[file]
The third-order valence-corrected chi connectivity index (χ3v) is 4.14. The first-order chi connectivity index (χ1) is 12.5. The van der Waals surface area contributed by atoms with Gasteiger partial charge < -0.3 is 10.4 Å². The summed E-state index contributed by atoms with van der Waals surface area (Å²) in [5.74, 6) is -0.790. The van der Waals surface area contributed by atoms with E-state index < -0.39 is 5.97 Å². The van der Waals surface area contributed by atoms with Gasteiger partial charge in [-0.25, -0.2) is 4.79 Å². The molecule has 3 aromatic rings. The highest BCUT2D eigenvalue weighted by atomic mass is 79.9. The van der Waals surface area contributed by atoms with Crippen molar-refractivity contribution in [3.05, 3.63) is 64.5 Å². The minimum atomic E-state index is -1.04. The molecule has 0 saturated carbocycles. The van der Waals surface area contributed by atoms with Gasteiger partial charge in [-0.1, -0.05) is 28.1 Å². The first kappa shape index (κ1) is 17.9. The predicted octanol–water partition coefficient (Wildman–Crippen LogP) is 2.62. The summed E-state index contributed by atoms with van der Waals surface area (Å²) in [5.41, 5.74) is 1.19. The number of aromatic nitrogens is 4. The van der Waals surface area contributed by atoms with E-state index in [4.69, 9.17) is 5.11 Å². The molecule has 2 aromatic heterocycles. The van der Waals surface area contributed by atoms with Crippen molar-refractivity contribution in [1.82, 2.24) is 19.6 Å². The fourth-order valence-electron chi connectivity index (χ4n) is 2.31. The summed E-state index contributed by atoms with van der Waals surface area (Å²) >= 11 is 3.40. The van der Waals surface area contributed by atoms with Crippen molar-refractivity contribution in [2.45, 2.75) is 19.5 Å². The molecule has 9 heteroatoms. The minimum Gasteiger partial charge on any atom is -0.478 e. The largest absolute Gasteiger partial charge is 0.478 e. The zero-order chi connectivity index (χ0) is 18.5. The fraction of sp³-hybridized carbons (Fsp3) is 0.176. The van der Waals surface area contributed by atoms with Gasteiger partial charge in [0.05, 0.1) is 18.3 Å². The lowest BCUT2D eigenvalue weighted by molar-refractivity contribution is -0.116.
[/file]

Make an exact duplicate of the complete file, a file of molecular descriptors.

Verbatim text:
The third-order valence-corrected chi connectivity index (χ3v) is 4.14. The first-order chi connectivity index (χ1) is 12.5. The van der Waals surface area contributed by atoms with Gasteiger partial charge < -0.3 is 10.4 Å². The summed E-state index contributed by atoms with van der Waals surface area (Å²) in [5.74, 6) is -0.790. The van der Waals surface area contributed by atoms with E-state index < -0.39 is 5.97 Å². The van der Waals surface area contributed by atoms with Gasteiger partial charge in [-0.25, -0.2) is 4.79 Å². The molecule has 3 aromatic rings. The highest BCUT2D eigenvalue weighted by atomic mass is 79.9. The van der Waals surface area contributed by atoms with Crippen molar-refractivity contribution in [3.05, 3.63) is 64.5 Å². The minimum atomic E-state index is -1.04. The molecule has 0 saturated carbocycles. The van der Waals surface area contributed by atoms with Gasteiger partial charge in [-0.1, -0.05) is 28.1 Å². The first kappa shape index (κ1) is 17.9. The predicted octanol–water partition coefficient (Wildman–Crippen LogP) is 2.62. The summed E-state index contributed by atoms with van der Waals surface area (Å²) in [5.41, 5.74) is 1.19. The number of aromatic nitrogens is 4. The van der Waals surface area contributed by atoms with E-state index in [4.69, 9.17) is 5.11 Å². The molecule has 2 aromatic heterocycles. The van der Waals surface area contributed by atoms with Crippen molar-refractivity contribution in [1.82, 2.24) is 19.6 Å². The fourth-order valence-electron chi connectivity index (χ4n) is 2.31. The summed E-state index contributed by atoms with van der Waals surface area (Å²) >= 11 is 3.40. The van der Waals surface area contributed by atoms with Crippen molar-refractivity contribution in [2.45, 2.75) is 19.5 Å². The molecule has 9 heteroatoms. The minimum Gasteiger partial charge on any atom is -0.478 e. The largest absolute Gasteiger partial charge is 0.478 e. The zero-order chi connectivity index (χ0) is 18.5. The fraction of sp³-hybridized carbons (Fsp3) is 0.176. The van der Waals surface area contributed by atoms with Gasteiger partial charge in [0.05, 0.1) is 18.3 Å². The lowest BCUT2D eigenvalue weighted by molar-refractivity contribution is -0.116.